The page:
A sweet road trip can give you a taste of what rural Wisconsin offers to cool your taste buds.
Looking for a cool reason to hit the road?
At least three Wisconsin family farms produce luscious frozen treats at their farmstead creameries, sometimes within view of grazing animals whose milk is the key ingredient for ice cream, custard or gelato.
A day trip to a creamery teaches farm-to-table lessons about the origin of food, and sometimes farm tours are possible. And a fresh-as-it-gets scoop or pint is the bucolic bonus for toddlers to elders.
“Best ice cream in the middle of nowhere” is the motto at Kelley Country Creamery, south of Fond du Lac. Karen Kelley earns national attention for her ice cream and has created several dozen flavors: Amie’s Amaretto (amaretto ice cream with chocolate flakes, maraschino cherries) to Zebra (vanilla with devil’s food cake). Among the more unconventional choices in the rotation: bleu cheese and pear, sweet corn, maple bacon. Then there are new flavors like Millie’s Magical Unicorn: strawberry and grape ice creams with swirls of marshmallow and unicorn bark, plus sprinkles.
The business felt more like a dream when meeting Kelley years ago at the family farm, established in 1861.
The farm wife had long wanted a home-based business and considered learning to make cheese or spin wool. She got serious about ice cream because she classifies it as “a happy food” and “affordable treat.”
Up went a bright red building with a sun porch and picnic tables, on a former alfalfa field, between U.S. 41 and the Northern Unit of the Kettle Moraine State Forest.
Call it a build-it-and-they-will-come leap of faith, after Kelley took classes in ice cream making and business operation.
Within weeks, Kelley Country Creamery was going through more than a dozen 3-gallon tubs of ice cream per hour on weekends. Karen has since delegated the ice cream making to daughters Molly Seibel and Betsy Kelley.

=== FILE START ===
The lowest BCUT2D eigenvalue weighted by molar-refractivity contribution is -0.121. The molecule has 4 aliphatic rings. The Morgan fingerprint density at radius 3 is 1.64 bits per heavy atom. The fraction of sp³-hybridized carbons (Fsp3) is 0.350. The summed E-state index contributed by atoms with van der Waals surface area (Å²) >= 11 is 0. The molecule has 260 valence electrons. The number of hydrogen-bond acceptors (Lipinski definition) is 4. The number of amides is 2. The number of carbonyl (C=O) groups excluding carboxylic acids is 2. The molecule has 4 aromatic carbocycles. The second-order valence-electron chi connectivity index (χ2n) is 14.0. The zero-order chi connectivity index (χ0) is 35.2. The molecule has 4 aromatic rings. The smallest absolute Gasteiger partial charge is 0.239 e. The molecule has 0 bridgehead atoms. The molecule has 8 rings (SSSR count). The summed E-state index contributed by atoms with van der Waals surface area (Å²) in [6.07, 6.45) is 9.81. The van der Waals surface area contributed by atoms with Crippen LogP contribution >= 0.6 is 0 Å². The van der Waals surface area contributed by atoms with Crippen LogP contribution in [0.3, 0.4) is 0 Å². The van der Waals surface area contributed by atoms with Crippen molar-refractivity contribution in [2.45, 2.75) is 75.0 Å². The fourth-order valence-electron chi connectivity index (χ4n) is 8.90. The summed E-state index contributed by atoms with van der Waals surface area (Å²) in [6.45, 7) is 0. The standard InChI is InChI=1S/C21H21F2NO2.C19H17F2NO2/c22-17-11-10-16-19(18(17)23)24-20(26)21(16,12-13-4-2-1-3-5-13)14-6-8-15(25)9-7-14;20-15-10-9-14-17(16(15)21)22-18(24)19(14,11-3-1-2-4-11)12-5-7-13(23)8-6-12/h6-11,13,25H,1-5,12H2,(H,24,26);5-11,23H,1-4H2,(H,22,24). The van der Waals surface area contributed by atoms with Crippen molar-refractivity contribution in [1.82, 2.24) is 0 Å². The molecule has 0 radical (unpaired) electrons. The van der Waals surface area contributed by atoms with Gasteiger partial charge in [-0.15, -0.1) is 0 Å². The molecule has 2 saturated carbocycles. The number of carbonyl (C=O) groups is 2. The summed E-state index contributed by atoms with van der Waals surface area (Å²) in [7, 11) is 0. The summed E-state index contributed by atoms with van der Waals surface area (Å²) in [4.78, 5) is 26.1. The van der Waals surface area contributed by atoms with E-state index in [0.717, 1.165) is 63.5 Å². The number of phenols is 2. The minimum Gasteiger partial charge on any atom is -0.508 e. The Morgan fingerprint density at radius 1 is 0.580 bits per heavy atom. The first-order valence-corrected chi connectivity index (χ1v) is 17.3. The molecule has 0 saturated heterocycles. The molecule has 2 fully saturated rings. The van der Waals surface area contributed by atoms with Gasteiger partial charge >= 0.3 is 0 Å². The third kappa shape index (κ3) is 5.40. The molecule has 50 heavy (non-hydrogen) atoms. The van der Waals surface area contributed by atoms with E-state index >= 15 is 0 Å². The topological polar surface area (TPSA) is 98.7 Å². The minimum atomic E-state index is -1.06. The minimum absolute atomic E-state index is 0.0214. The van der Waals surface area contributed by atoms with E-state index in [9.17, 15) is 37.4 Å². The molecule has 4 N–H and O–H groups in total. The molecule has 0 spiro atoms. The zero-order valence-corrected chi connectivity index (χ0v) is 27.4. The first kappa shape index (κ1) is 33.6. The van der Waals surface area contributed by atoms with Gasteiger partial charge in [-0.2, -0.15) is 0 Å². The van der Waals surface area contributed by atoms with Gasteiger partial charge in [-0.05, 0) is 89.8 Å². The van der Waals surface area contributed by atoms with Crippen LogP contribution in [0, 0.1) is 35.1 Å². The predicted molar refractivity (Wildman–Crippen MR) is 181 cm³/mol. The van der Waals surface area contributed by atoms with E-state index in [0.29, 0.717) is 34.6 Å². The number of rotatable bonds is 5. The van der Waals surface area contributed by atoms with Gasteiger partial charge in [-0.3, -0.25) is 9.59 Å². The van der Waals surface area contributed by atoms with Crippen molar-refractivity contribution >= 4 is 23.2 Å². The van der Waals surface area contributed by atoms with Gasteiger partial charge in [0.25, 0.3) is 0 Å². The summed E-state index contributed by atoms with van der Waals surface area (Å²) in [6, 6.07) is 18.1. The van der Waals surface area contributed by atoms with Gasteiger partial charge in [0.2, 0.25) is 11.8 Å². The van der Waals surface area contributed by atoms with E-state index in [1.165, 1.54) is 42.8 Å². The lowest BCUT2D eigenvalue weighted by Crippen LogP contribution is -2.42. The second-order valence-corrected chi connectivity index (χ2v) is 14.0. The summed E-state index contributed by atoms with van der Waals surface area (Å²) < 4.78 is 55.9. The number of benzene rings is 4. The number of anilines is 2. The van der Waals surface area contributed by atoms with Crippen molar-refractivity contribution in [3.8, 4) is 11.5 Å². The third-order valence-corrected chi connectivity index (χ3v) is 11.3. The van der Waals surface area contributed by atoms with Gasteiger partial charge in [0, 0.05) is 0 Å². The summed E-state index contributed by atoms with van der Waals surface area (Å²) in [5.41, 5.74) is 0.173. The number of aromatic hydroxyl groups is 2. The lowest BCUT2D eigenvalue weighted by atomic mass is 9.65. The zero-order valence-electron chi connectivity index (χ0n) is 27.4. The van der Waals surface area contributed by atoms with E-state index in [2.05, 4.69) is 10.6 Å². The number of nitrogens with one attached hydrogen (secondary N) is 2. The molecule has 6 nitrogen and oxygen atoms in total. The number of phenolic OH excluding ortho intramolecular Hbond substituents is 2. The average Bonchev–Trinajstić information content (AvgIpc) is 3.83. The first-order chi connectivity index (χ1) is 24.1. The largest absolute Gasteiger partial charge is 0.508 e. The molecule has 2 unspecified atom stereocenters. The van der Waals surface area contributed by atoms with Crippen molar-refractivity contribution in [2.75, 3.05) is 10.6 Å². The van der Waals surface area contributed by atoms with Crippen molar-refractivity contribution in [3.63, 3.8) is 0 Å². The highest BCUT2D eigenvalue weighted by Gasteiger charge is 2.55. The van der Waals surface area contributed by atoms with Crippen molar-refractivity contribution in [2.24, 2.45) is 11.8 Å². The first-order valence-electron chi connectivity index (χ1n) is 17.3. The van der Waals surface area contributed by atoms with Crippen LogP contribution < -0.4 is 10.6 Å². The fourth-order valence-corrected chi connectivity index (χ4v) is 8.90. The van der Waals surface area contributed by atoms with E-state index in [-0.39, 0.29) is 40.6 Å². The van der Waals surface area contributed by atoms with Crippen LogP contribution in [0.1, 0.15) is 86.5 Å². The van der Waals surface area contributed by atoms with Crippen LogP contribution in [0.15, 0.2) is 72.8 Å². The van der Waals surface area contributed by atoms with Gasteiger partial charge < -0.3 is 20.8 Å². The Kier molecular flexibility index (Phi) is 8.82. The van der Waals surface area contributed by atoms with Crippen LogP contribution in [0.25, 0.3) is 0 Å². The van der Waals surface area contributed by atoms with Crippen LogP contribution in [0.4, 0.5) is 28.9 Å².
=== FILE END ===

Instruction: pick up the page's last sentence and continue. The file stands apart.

A catering business flourishes too, with ice cream used in mini wedding cakes, fancy waffle bowls, cakes, pies, and more.
Standard flavors include Orange Custard Chocolate Chip, and 20 miles northeast of Madison is a creamy cousin, Orange Chocolate Bliss, made with bits of fudge at Sassy Cow Creamery, on the 1,700-acre James and Robert Baerwolf farms.
One farm is for traditional farming and cattle; the other is all-organic crops and cows. For sale at the creamery-café is a fat array of dairy products from this farm and others.
Brenda Brace, Sassy Cow’s ice cream maker for 10 years, said 50 flavors are available by the scoop or container. In her 2021 lineup of new flavors are Banoffee, Caffeinated Cow, Chocolate Malt, Chocolate Raspberry, Cotton Candy, Huckleberry, Lemon Cream, Minty Cow, Neapolitan, Root Beer, and Turtle Cheesecake.
Sweet experimentation happens in the northwoods, too. At North Star Homestead Farms, east of Hayward, sisters Laura and Kara Berlage are renaissance women who farm on the 100 acres where their grandparents lived.
They raise heritage breeds of livestock, grow ancient grains, tend to fish and plants all year in an aquaponics greenhouse, make cheese, can veggies, and more. Visitors come at designated times to hear music, eat pizza or a gourmet breakfast, and pursue art enrichment classes.
Kara learned to make gelato in Long Island, where master Italian gelato makers are the teachers. Her goal was to use milk from North Star’s sheep. “The instructor said he’d made gelato with many other types of milk, but this was his first time making it with the milk of sheep,” sister Laura said.
“While American ice cream typically has a butterfat between 12-16 percent, gelato runs 6-8 percent. That 6-8 percent is how the milk comes out of our sheep, so we were able to create a whole-milk product with gelato and not have to add cream.”
Other locally grown ingredients go into the treat: “A new flavor we’re dreaming up this year is strawberry daiquiri, with the fun addition of steeped fresh basil.”